Sunday, October 8, 2017

Read here to feel the Joy of Voting

The economic analysis of voting primarily takes voting as instrumental: like a bank account, a vote is supposed to be nothing more than a means to an end. A few of us have argued against this: e.g., Geoffrey Brennan, Bryan Caplan, and recently Becker and Mulligan, but that is a small minority.

Another way to appreciate the same point is to see what actual Catalan voters had to say last weekend:

The polling station workers thought that if they had computers with older technology they may be able to connect to a wifi system [the Spanish government was blocking polling stations' internet access] ... we all started clapping – it had worked! They were connected. One man inside excitedly ran to inform the others... “I’m going to be the first to vote!” he yelled excitedly, to laughter. The two elderly women and a handful of others inside took up their ballot papers and voted.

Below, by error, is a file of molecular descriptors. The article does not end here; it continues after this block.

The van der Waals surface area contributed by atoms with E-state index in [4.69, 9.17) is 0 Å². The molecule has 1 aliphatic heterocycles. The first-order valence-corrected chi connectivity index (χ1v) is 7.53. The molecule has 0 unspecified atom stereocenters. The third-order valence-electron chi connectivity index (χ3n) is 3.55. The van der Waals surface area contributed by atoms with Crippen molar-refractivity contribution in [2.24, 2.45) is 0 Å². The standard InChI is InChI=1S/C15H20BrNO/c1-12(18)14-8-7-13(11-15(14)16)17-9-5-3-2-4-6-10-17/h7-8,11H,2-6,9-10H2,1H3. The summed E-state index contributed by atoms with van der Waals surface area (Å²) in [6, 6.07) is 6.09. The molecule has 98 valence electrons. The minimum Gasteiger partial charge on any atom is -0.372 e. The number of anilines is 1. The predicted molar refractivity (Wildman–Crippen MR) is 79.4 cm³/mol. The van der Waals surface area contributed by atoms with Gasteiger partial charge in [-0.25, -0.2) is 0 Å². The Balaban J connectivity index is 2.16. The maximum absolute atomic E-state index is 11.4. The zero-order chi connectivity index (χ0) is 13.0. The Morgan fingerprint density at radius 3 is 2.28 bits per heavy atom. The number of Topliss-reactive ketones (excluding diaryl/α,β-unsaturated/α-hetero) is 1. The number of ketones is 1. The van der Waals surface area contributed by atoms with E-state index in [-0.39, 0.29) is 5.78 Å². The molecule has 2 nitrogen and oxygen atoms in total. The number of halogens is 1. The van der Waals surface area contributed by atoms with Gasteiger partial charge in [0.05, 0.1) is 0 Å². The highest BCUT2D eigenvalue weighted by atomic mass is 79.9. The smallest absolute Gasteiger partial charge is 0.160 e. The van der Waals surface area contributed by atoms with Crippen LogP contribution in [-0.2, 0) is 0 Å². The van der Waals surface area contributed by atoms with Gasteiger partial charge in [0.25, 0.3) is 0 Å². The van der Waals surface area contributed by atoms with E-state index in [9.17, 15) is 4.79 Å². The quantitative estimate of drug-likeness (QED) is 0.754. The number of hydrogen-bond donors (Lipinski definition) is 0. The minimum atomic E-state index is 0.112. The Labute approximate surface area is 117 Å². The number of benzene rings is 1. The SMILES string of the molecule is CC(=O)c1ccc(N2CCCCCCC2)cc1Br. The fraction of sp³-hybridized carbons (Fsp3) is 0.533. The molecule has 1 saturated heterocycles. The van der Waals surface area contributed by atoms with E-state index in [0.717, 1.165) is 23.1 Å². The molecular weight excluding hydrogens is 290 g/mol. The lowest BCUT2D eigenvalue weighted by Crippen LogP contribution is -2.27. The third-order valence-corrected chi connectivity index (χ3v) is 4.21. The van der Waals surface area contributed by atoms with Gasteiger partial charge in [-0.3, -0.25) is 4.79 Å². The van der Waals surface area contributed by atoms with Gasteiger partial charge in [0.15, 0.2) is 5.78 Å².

Then the gates opened and the first round of people walked through. Everyone was cheering and applauding jubilantly ...the faces of those who came through were still calm and resolute but some became tearful after they voted. It was a really moving moment, and it’s hard to accurately put it in words. The best way I can describe it to say there was an overwhelming sense of dignity about both the moment and the people.

You can read the full account here.

That voting is to many people not merely a means to an end is better understood by Catalan separatists than the Spanish government.

No comments: